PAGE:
The Polish quartet keep carving their name in European Doom in capital letters
Dopelord are no rookies to the European stoner/doom scene. Even if they have not (yet) climbed to the top of the festivals, and some distracted stoners may have overlooked them, their consistency and savoir-faire in the genre have turned them into one of the most secure stocks around. And once again, they have returned to prove it.
The hype is high after two great works like their 2014 “Black Arts, Riff Worship and Weed Cult” (quite self-explanatory) and their stunning 2017 “Children of Haze” (review here). However, Dopelord have managed to deliver another acid fuzz masterpiece which deepens even more into their heavy af basslines and its psychedelic halo. And what is better, it looks like they have done it effortlessly, sounding smoother and less cliché than ever.
How is the sound?
Truth must be told: imho the weakest track of the whole record is the first one. And not even that means it is a bad one! The only issue with“The Witching Hour Bell” is that it is so close to the Electric Wizard sound that it may end up burnt in the comparison. This may indeed be the only serious threat for this record: to be dismissed as yet another EW mimic. But if you dare to listen to it deep and calmly, though, it will become clear as day that these four Polish have more to offer than a simple homage.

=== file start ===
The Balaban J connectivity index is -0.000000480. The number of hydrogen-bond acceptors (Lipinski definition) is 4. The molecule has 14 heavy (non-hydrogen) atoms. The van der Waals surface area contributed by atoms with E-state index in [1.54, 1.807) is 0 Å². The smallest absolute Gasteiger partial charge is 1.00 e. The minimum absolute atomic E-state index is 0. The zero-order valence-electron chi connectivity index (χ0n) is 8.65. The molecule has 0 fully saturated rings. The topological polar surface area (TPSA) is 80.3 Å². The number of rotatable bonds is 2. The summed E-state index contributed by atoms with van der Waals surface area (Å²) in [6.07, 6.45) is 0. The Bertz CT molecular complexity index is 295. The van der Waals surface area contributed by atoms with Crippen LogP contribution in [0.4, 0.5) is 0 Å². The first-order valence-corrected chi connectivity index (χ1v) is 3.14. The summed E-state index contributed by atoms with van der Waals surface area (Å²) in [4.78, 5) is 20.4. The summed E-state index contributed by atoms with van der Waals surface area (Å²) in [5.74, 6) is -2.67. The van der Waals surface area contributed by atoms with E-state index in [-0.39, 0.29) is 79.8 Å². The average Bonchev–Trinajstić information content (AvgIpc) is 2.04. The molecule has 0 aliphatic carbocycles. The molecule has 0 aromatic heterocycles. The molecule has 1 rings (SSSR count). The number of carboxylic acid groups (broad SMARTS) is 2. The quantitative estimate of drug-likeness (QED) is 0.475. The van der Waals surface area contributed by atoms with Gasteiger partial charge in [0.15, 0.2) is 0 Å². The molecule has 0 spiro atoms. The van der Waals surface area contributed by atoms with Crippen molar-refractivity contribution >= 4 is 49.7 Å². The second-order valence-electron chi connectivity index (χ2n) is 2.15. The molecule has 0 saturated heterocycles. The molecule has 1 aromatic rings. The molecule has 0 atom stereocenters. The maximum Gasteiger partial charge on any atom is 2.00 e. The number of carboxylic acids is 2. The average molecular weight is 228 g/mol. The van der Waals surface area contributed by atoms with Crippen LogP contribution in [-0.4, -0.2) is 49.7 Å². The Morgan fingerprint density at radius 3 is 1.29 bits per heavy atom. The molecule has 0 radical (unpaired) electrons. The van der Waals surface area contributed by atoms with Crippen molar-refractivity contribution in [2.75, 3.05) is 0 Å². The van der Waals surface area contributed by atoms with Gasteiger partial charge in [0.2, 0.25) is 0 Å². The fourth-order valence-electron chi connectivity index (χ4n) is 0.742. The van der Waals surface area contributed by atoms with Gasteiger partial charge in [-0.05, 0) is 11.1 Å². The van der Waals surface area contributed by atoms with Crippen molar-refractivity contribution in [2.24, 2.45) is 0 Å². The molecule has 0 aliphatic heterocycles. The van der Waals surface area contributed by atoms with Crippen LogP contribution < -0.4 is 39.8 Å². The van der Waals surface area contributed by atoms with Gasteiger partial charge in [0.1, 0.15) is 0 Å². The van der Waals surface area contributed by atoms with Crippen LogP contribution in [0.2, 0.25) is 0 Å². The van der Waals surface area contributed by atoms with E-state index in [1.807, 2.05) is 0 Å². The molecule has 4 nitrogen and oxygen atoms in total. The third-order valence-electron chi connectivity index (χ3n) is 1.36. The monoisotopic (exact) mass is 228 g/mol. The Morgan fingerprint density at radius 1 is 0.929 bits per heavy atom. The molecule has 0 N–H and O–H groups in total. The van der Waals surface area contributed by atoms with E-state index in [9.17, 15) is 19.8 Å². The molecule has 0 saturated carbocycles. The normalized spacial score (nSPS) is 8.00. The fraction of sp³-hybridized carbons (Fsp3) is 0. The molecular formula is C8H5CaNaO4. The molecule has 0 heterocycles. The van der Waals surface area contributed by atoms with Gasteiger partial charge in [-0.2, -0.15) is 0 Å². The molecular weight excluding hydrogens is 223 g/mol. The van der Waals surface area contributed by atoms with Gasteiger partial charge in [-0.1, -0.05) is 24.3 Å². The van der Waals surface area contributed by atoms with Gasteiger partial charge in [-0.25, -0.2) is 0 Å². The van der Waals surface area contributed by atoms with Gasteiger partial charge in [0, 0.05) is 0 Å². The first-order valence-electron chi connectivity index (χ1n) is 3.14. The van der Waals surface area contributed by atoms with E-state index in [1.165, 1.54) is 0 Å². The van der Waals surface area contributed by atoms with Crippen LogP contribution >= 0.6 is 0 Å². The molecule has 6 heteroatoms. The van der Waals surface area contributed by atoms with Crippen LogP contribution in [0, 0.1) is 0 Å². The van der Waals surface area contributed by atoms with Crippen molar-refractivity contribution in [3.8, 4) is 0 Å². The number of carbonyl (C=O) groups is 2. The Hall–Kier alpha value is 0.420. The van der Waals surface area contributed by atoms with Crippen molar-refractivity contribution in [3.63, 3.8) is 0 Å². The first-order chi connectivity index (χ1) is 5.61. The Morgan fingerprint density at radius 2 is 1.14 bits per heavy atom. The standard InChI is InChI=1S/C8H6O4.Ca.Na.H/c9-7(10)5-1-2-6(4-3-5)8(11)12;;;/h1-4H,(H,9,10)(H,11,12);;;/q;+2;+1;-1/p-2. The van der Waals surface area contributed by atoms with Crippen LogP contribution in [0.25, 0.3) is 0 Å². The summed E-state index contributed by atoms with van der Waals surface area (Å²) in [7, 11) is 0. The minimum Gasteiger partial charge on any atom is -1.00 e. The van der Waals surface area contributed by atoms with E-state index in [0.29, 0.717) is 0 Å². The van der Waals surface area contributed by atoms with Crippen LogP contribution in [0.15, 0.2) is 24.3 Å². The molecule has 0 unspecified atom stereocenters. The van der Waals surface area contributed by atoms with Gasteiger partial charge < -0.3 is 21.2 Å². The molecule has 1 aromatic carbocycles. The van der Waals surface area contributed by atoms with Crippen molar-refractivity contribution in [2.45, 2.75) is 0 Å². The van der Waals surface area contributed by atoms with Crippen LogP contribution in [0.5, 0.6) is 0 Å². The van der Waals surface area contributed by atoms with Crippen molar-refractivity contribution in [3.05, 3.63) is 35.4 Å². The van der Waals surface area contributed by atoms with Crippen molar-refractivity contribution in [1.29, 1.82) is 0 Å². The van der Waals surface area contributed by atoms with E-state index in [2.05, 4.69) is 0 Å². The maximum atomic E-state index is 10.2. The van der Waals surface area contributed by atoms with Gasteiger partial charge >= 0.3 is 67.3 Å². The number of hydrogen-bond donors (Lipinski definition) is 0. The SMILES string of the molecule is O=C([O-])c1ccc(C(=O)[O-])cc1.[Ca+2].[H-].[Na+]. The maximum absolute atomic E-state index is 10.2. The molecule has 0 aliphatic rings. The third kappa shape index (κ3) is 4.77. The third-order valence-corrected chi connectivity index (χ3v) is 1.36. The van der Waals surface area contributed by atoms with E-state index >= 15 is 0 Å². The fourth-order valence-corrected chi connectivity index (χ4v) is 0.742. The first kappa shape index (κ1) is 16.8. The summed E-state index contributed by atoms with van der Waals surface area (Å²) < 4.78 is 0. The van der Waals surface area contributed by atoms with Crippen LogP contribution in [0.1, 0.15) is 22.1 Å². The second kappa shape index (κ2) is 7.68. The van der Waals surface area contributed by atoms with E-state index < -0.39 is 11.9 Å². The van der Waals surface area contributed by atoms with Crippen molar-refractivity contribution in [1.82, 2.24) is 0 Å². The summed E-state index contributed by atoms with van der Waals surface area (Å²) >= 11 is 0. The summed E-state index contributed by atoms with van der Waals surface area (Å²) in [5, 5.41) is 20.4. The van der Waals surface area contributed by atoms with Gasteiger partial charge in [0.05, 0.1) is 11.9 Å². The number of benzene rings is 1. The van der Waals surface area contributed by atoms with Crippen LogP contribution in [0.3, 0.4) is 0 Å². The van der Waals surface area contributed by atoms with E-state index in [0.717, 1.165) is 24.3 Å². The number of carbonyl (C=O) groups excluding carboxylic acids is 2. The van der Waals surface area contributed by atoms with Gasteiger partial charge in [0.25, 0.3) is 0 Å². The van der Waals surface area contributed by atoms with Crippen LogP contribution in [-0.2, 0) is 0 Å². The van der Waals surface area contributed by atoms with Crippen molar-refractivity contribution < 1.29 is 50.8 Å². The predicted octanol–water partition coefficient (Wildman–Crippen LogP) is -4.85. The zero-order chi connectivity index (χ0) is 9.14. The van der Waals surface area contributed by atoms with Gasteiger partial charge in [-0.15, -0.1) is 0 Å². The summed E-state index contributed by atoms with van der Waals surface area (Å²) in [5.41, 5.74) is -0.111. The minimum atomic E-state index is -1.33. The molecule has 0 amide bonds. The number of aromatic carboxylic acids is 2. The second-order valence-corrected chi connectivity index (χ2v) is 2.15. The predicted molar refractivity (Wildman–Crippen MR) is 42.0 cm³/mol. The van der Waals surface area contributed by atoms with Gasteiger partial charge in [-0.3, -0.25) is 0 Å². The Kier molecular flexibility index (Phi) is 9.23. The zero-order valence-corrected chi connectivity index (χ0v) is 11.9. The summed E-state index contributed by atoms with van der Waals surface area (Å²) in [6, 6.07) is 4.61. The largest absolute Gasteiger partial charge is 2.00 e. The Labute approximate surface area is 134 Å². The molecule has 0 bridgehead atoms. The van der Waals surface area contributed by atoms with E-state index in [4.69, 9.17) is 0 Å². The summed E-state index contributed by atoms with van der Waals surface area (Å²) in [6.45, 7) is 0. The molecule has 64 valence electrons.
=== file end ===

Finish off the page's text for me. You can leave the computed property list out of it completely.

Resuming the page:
For example, “World Beneath Us”, and especially,“Hail Satan” reminds of some of Monolord’s best moments, only changing the characteristic haunting singing of Thomas Jaeger for some more aggressive vocals. Because Piotr Zin and Paweł Mioduchowski sharing the vocals is another of the strongholds of the band since it adds an epic feeling of battle cry.
Besides, that same Monolord’s eye for catchiness and melody, even when in sludgy terrain like this, is undoubtedly the ace up Dopelord’s sleeve. That is, at the end of the day, which distinguishes Dopelord from the million bands in the subgenre with Dope, Witch, Mammoth or Bong in their names.
Already halfway the record, “Heathen” keeps striking on the same keys with equally great results. The easiness in which a sharp riff on top of a massive drum and bass base is enough to build one awesome track after another is something to be admired. The first third of “Doom Bastards” is a surprising but welcome oasis of calm right before the slowly growing storm. Doom in its purest form is in which this amazing song ends, once again showing the flexibility of the band. It seems like they know no comfort zone: either low or fast pace, these Lublin guys are equally intimidating.
“Headless Decapitator” is a surprising way to close an album. Here, they press the accelerator pedal until it breaks and leaves you knocked out after just 1’34”. Pure wrath: a hint pointing that Dopelord stepping into new terrains is something we should be drooling for.
Why is this album worth listening ?
- Dopelord do know what strings to play to get us once again back in the old stoner/doom vessel.
- It is a short and straightforward record, which for the standards of the genre is more than great news.
In what situation you should listen to this album ?
- This is an off-road vehicle that will make stoney evenings even more delightful, a road trip shorter (and trippier) and a forced quarantine way more bearable.
Something particular to note ?
It seems that these guys did indeed make a deal with Satan. Otherwise, I don’t understand how they found such an appropriate cover for these dreadful, plague times of ours in advance.
Hail Satan, Doom Bastards
For Fans Of
Electric Wizard, Acid King, Monolord, Bongzilla, Weedeater
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